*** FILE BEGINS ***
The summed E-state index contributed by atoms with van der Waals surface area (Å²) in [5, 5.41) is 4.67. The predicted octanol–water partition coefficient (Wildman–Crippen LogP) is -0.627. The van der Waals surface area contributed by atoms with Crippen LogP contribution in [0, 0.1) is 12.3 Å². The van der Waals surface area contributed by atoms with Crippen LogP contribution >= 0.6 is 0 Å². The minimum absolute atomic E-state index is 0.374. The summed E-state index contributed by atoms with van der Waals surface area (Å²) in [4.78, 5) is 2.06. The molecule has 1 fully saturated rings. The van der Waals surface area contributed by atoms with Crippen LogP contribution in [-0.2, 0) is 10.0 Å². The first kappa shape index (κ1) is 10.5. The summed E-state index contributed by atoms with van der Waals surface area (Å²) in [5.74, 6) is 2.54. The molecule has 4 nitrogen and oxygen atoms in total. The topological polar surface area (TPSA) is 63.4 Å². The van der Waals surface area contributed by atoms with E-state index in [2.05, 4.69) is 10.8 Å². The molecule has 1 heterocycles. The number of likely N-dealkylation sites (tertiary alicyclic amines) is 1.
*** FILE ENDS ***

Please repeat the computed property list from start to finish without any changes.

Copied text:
The summed E-state index contributed by atoms with van der Waals surface area (Å²) in [5, 5.41) is 4.67. The predicted octanol–water partition coefficient (Wildman–Crippen LogP) is -0.627. The van der Waals surface area contributed by atoms with Crippen LogP contribution in [0, 0.1) is 12.3 Å². The van der Waals surface area contributed by atoms with Crippen LogP contribution >= 0.6 is 0 Å². The minimum absolute atomic E-state index is 0.374. The summed E-state index contributed by atoms with van der Waals surface area (Å²) in [4.78, 5) is 2.06. The molecule has 1 fully saturated rings. The van der Waals surface area contributed by atoms with Crippen LogP contribution in [-0.2, 0) is 10.0 Å². The first kappa shape index (κ1) is 10.5. The summed E-state index contributed by atoms with van der Waals surface area (Å²) in [5.74, 6) is 2.54. The molecule has 4 nitrogen and oxygen atoms in total. The topological polar surface area (TPSA) is 63.4 Å². The van der Waals surface area contributed by atoms with E-state index in [2.05, 4.69) is 10.8 Å². The molecule has 1 heterocycles. The number of likely N-dealkylation sites (tertiary alicyclic amines) is 1.